Saturday, May 18, 2013

CANNES Day 3-4!

The big excitement of the day apparently occurred when some douchnozzle fired blanks into a crowd, causing a huge panic.

Oh, right. And there was a massive jewel heist.

Because the world is going to shit and not even the glamour of Cannes is safe.

Anyways.

There were no snaps of big Bolly stars, but instead we had the premiere of Monsoon Shootout!




Look who we have here! The man who emerged as one of my favorite interview subjects last year... Mr. Nawazuddin Siddiqui! With Tannishtha Chatterjee, who we'll be seeing in Gulaab Gang and Vijay Verma. Along with director Amit Kumar.



Check out his short film The Bypass:



And then read a couple of pieces on him.



Not India related but just because I love his work... Koreeda Hirokazu and the cast of 『そして父になる』

If you haven't seen Nobody Knows, pull out a box of kleexex and get to it.

But I'm mostly including this because that tall drink of water is Fukuyama Masaharu, who is one of my favorite Japanese celebrities! The closest parallel I can draw is to imagine Ali Zaffar in about 15 years - singer turned actor with chocolate box looks and a deep melodious voice. He is consistently rated one of the top panty-droppers in Japan, for obvious reasons.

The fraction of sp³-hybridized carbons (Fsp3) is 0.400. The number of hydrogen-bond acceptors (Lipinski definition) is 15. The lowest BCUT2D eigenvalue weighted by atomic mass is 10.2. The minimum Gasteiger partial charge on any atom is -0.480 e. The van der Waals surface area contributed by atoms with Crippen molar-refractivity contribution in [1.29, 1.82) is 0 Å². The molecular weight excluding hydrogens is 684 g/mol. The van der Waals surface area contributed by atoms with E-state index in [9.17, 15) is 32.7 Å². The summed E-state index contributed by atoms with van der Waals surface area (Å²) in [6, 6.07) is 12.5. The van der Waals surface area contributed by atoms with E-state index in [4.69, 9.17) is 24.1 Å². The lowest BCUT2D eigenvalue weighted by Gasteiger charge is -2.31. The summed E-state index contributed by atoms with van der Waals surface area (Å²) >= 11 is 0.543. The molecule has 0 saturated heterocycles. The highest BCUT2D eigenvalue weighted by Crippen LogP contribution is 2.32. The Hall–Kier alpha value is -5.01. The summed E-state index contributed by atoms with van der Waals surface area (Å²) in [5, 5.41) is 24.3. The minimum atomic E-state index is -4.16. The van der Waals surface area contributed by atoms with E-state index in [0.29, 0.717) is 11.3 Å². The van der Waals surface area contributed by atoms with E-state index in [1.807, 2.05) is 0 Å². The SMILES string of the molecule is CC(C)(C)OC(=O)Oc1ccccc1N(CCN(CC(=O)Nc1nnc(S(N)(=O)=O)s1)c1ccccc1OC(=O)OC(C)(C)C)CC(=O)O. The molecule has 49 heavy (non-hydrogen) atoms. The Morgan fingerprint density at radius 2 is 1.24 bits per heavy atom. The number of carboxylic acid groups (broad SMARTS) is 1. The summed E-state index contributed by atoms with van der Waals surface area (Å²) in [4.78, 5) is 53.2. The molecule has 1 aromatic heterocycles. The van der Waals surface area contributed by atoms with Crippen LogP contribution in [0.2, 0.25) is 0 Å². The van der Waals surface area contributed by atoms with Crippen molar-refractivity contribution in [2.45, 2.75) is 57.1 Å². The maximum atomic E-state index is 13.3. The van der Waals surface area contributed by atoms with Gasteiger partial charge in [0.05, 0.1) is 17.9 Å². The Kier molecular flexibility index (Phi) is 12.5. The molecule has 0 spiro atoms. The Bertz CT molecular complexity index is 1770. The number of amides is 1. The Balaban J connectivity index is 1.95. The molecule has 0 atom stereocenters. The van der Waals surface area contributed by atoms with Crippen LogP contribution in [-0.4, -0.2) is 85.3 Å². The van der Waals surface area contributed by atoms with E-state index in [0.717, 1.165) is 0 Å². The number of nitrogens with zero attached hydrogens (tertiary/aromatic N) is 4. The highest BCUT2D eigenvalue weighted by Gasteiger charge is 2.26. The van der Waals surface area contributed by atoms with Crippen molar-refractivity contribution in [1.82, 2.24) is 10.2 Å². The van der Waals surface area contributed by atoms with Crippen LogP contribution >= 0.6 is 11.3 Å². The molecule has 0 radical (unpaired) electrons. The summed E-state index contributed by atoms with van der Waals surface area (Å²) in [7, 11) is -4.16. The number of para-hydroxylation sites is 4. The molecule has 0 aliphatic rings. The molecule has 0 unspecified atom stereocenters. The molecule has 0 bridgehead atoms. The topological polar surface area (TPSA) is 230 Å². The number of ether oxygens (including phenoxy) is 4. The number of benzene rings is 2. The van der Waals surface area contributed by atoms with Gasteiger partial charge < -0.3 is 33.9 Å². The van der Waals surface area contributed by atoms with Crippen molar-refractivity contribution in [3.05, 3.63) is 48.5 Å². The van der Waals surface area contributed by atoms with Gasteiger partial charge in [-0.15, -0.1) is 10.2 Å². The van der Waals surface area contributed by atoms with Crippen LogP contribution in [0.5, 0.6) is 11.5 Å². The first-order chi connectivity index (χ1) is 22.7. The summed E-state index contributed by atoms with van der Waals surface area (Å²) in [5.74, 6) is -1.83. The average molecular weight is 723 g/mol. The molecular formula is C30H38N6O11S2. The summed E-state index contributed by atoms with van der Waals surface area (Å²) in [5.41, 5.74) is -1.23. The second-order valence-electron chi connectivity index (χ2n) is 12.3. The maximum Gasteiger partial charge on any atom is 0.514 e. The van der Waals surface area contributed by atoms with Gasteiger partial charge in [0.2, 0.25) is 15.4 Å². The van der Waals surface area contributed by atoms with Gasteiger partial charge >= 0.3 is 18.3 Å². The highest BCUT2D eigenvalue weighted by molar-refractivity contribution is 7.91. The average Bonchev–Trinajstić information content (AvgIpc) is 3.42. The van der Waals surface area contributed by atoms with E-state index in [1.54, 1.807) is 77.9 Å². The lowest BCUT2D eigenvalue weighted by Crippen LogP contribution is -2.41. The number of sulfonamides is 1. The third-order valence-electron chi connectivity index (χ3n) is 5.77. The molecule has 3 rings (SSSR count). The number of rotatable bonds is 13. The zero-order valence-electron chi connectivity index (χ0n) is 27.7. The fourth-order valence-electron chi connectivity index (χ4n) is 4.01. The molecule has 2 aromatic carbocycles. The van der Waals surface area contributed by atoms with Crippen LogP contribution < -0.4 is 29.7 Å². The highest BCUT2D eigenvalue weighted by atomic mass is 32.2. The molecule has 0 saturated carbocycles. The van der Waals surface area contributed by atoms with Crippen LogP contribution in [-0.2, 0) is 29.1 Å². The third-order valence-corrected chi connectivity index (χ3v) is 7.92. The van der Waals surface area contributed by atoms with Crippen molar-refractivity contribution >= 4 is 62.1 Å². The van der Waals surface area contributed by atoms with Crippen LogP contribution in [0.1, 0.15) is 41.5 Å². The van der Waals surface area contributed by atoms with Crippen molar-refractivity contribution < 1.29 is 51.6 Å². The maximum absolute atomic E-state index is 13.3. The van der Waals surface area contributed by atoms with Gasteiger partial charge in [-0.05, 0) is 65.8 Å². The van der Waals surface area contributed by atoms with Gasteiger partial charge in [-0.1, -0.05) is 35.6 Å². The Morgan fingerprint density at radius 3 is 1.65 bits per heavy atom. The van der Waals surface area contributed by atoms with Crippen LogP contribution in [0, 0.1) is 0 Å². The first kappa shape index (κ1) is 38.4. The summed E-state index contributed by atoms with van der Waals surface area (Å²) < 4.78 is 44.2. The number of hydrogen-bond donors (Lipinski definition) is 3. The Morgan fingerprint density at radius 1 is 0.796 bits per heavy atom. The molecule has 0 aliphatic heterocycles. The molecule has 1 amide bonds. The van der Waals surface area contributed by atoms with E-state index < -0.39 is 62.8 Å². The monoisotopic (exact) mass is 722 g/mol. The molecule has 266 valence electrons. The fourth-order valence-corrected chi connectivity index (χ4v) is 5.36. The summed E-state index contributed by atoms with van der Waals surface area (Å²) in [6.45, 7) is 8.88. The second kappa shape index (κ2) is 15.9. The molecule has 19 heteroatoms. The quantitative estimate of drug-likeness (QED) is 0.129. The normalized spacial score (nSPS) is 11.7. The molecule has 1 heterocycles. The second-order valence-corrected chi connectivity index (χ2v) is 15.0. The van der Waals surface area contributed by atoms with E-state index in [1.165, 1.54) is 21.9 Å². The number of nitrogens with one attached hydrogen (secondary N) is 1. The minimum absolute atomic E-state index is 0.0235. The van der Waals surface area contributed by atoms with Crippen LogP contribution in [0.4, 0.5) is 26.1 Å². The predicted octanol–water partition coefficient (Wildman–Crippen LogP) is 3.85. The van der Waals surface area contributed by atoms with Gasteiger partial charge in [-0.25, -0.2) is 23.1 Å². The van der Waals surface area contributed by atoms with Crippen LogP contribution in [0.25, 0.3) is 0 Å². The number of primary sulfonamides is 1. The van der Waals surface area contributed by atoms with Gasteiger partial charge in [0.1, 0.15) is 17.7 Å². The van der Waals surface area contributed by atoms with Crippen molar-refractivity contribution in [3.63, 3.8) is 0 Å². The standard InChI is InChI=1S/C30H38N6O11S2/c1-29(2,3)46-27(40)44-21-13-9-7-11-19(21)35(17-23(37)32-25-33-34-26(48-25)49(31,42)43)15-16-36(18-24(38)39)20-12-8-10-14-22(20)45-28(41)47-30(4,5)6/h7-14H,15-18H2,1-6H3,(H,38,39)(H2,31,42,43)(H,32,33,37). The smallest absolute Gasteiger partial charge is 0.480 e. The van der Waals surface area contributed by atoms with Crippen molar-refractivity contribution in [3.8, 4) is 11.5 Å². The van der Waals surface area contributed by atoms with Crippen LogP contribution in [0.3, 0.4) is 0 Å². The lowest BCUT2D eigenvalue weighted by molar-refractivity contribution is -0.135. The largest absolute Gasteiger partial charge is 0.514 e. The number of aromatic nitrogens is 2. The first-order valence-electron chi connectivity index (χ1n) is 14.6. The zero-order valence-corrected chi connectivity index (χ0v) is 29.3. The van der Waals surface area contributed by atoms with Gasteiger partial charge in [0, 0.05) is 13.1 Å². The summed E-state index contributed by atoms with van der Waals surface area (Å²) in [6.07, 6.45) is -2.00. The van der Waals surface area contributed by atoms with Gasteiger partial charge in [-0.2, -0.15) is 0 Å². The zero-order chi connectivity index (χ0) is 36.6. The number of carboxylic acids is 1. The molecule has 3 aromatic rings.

See what I mean, ladies?!

Lastly, here is an interview with Miike Takashi about Shield of Straw, which should be awesome. As are all of his films.

Regarding the responsibility that a director has to society, first of all, there are ratings. There’s freedom to make films, and freedom to watch them or not. It’s not like I take those films to a school and force kids to watch them. In Japan now, films are very safe. When I was young and went to old cinemas, they had a distinctive feel, an adult smell about them. As you got in your seat and the lights went down, there was a feeling of excitement: What if the film is scarier than I thought it’s going to be? You’re taken into that world. Nowadays, you can sit in the theater and know it’s going to be safe. That’s good for business, but not for filmmaking. I have lines in my mind about what is too violent or shocking to show. It’s a difficult issue. I don’t think a film that has no effect on people or society is a good film.

2 comments:

Moimeme said...

I hope I don't sound insensitive or offend anyone, but ...

That video of people "panicking" after the blank shots in the TV studio was more orderly than Indian passengers boarding a train on a normal day.

ac said...

Eagerly waiting for your Aurangzeb review, hope you get a chance to watch it.

Note from Filmi Girl:

I love Bollywood - and all the ridiculous things that happen in Bollywood - but it doesn't mean that I can't occasionally make fun of various celebrities and films.

If you don't like my sense of humor, please just move on by - Trolls are not appreciated and nasty comments will be deleted.

xoxo Filmi Girl